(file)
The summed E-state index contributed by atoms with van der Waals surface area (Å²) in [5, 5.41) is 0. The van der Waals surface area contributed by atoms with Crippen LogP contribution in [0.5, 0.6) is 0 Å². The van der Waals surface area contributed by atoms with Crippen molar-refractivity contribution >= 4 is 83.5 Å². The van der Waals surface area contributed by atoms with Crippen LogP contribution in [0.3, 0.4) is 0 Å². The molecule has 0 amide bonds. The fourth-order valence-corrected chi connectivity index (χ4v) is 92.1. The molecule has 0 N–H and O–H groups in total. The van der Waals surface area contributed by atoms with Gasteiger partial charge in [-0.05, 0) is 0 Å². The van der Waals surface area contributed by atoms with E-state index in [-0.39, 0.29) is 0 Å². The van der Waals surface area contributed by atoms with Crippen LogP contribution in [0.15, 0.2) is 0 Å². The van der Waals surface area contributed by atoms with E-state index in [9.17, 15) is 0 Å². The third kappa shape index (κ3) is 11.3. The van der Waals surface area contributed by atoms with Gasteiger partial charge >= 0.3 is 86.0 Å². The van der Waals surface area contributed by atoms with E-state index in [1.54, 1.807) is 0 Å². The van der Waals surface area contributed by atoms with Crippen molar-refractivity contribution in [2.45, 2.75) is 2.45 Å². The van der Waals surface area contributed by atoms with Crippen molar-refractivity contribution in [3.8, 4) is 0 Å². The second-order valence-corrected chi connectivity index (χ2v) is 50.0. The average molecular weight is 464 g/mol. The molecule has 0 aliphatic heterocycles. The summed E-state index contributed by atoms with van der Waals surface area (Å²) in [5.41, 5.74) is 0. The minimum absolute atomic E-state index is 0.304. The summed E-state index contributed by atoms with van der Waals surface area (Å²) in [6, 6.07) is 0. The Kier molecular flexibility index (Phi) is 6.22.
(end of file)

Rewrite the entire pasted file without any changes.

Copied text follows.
The summed E-state index contributed by atoms with van der Waals surface area (Å²) in [5, 5.41) is 0. The van der Waals surface area contributed by atoms with Crippen LogP contribution in [0.5, 0.6) is 0 Å². The van der Waals surface area contributed by atoms with Crippen molar-refractivity contribution >= 4 is 83.5 Å². The van der Waals surface area contributed by atoms with Crippen LogP contribution in [0.3, 0.4) is 0 Å². The molecule has 0 amide bonds. The fourth-order valence-corrected chi connectivity index (χ4v) is 92.1. The molecule has 0 N–H and O–H groups in total. The van der Waals surface area contributed by atoms with Gasteiger partial charge in [-0.05, 0) is 0 Å². The van der Waals surface area contributed by atoms with E-state index in [-0.39, 0.29) is 0 Å². The van der Waals surface area contributed by atoms with Crippen LogP contribution in [0.15, 0.2) is 0 Å². The van der Waals surface area contributed by atoms with E-state index in [9.17, 15) is 0 Å². The third kappa shape index (κ3) is 11.3. The van der Waals surface area contributed by atoms with Gasteiger partial charge >= 0.3 is 86.0 Å². The van der Waals surface area contributed by atoms with E-state index in [1.54, 1.807) is 0 Å². The van der Waals surface area contributed by atoms with Crippen molar-refractivity contribution in [2.45, 2.75) is 2.45 Å². The van der Waals surface area contributed by atoms with Crippen molar-refractivity contribution in [3.8, 4) is 0 Å². The second-order valence-corrected chi connectivity index (χ2v) is 50.0. The average molecular weight is 464 g/mol. The molecule has 0 aliphatic heterocycles. The summed E-state index contributed by atoms with van der Waals surface area (Å²) in [5.41, 5.74) is 0. The minimum absolute atomic E-state index is 0.304. The summed E-state index contributed by atoms with van der Waals surface area (Å²) in [6, 6.07) is 0. The Kier molecular flexibility index (Phi) is 6.22.